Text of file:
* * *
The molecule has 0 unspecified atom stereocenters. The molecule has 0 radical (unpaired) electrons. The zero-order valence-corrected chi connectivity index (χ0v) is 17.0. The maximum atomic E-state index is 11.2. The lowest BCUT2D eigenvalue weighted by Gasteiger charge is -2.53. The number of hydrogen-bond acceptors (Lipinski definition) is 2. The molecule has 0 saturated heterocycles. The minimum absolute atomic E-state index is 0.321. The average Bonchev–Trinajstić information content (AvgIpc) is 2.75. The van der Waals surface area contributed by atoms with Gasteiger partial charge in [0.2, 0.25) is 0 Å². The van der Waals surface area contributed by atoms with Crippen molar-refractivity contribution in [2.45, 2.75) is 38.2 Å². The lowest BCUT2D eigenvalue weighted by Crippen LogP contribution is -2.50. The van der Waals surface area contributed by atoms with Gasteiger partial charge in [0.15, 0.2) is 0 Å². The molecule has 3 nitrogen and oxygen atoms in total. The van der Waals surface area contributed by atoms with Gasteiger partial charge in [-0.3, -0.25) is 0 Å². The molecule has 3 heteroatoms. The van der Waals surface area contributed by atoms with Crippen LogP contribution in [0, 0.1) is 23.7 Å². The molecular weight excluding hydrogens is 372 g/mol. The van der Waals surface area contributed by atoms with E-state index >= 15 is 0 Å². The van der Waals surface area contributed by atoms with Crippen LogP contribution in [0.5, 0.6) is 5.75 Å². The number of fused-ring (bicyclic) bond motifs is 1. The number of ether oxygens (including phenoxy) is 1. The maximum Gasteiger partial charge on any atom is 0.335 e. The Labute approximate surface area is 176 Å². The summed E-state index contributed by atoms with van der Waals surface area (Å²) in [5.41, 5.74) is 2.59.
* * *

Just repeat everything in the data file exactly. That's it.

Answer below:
The molecule has 0 unspecified atom stereocenters. The molecule has 0 radical (unpaired) electrons. The zero-order valence-corrected chi connectivity index (χ0v) is 17.0. The maximum atomic E-state index is 11.2. The lowest BCUT2D eigenvalue weighted by Gasteiger charge is -2.53. The number of hydrogen-bond acceptors (Lipinski definition) is 2. The molecule has 0 saturated heterocycles. The minimum absolute atomic E-state index is 0.321. The average Bonchev–Trinajstić information content (AvgIpc) is 2.75. The van der Waals surface area contributed by atoms with Gasteiger partial charge in [0.2, 0.25) is 0 Å². The van der Waals surface area contributed by atoms with Crippen molar-refractivity contribution in [2.45, 2.75) is 38.2 Å². The lowest BCUT2D eigenvalue weighted by Crippen LogP contribution is -2.50. The van der Waals surface area contributed by atoms with Gasteiger partial charge in [0.15, 0.2) is 0 Å². The molecule has 3 nitrogen and oxygen atoms in total. The van der Waals surface area contributed by atoms with Gasteiger partial charge in [-0.3, -0.25) is 0 Å². The molecule has 3 heteroatoms. The van der Waals surface area contributed by atoms with Crippen LogP contribution in [0, 0.1) is 23.7 Å². The molecular weight excluding hydrogens is 372 g/mol. The van der Waals surface area contributed by atoms with E-state index >= 15 is 0 Å². The van der Waals surface area contributed by atoms with Crippen LogP contribution in [0.5, 0.6) is 5.75 Å². The number of fused-ring (bicyclic) bond motifs is 1. The number of ether oxygens (including phenoxy) is 1. The maximum Gasteiger partial charge on any atom is 0.335 e. The Labute approximate surface area is 176 Å². The summed E-state index contributed by atoms with van der Waals surface area (Å²) in [5.41, 5.74) is 2.59.